Barber's itch, also called sycosis barbae, is an inflammatory condition of hair follicles in the beard area of the face. It is usually caused by Staphylococcus aureus bacteria and becomes aggravated by shaving or rough fabrics. Barber's itch is a variation of Folliculitis, the general term used for infection of the hair follicles.
The infection is usually characterized by a small-white pus-filled pimples around the tiny pockets of one or more hair follicles. It is usually mild, however, itching can be uncomfortable and embarrassing. On some occasions, it is painful too.
Mild folliculitis clears up on its own within a few days. However, severe infection may cause scarring and permanent loss of hair. Deep recurring infection might require medical treatment.
Usually, barber's itch is caused by a Staphylococcus aureus bacteria. The bacterial invasion mostly occurs when you have damaged hair follicles. Damaged hair follicles can be caused by the following:
¢ Excessive shaving or tight clothing
¢ Excessive sweating
Although anyone can develop, certain risk factors make them more vulnerable, such as:
- Medical conditions which suppress your resistance to infection, such as chronic leukemia, diabetes, HIV/AIDS and organ transplantation
- Skin trauma from injury or surgery
- Preexisting skin conditions such as dermatitis and acne
- Long-term antibiotic acne therapies
- Topical corticosteroid therapy
- Being overweight or obese
- Prolonged usage of heat-trapping clothing such as waders and high boots
- Bathing in hot water
Signs and Symptoms
Barber's itch is usually marked by an itchy, small white pus-filled pimples in the beard area of the face. It usually occurs when men begin shaving that causes scarring and makes the skin susceptible to bacterial invasion and infection. Small pustules appear at first on the upper lip, chin and jaw, then become more prevalent as shaving continues.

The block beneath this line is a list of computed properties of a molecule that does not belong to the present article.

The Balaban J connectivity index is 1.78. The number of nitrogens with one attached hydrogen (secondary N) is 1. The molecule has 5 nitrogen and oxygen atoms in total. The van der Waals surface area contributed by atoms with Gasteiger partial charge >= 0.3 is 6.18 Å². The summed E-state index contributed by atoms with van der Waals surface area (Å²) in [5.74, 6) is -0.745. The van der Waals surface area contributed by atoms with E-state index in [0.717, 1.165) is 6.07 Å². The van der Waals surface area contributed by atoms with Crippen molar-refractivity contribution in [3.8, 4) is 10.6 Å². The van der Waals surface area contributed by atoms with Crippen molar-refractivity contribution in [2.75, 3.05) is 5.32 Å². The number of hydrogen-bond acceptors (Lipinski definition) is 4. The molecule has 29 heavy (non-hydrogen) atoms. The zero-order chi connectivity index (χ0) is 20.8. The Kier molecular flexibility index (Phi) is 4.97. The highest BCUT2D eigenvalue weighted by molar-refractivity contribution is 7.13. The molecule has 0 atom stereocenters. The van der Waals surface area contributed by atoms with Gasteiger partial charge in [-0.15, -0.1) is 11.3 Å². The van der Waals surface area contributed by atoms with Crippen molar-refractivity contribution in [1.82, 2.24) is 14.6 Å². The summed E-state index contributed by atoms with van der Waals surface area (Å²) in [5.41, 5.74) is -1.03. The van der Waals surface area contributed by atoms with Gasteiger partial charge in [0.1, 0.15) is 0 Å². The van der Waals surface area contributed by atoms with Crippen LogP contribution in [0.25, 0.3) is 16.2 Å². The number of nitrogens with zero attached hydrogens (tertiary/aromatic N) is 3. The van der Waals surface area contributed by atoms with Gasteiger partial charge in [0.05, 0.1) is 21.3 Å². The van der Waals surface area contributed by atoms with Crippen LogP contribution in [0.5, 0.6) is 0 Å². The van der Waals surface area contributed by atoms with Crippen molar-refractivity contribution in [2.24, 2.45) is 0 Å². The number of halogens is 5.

Mild cases of barber's itch may not cause serious complications. However, severe cases can cause furunculosis (larger red bumps that are more painful), scarring and permanent hair loss.
Test and Diagnosis
Barber's itch is usually diagnosed based on the general appearance of the skin. In some cases, a microbial culture of the pus may be sent to the laboratory to determine presence of bacteria. In some cases, a small skin biopsy may be used to confirm the diagnosis.
Treatment and Drugs
Barber's itch usually disappears on its own in about a few weeks. However, persistent and recurring infection will likely require treatment. Treatment varies depending on the severity of the infection. In most cases, a topical or oral antibiotic cream is prescribed. Your doctor may also recommend to avoid shaving in the area during the entire course of treatment or until the infection heals. If you must shave, electric razor or clean razor blade is recommended.
If the infection becomes so severe and keeps coming back, laser treatment may be an option.
For those who do not prefer using medications, there are many ways to prevent barber's itch or keep it from spreading:
¢ Use mild antibacterial soap during bath or shower. Bath or shower after vigorous activities to avoid oils from building up inside the skin pores.
¢ Avoid sharing towels, washcloths, or other personal items. Make sure also that towel used on the face is always clean.
¢ Avoid scratching the bumps.
¢ Avoid shaving the bumps. If you must shave, change the razor blade each time.
¢ Avoid using oils on your skin. Oils can trap bacteria in the pores of your skin and can cause folliculitis.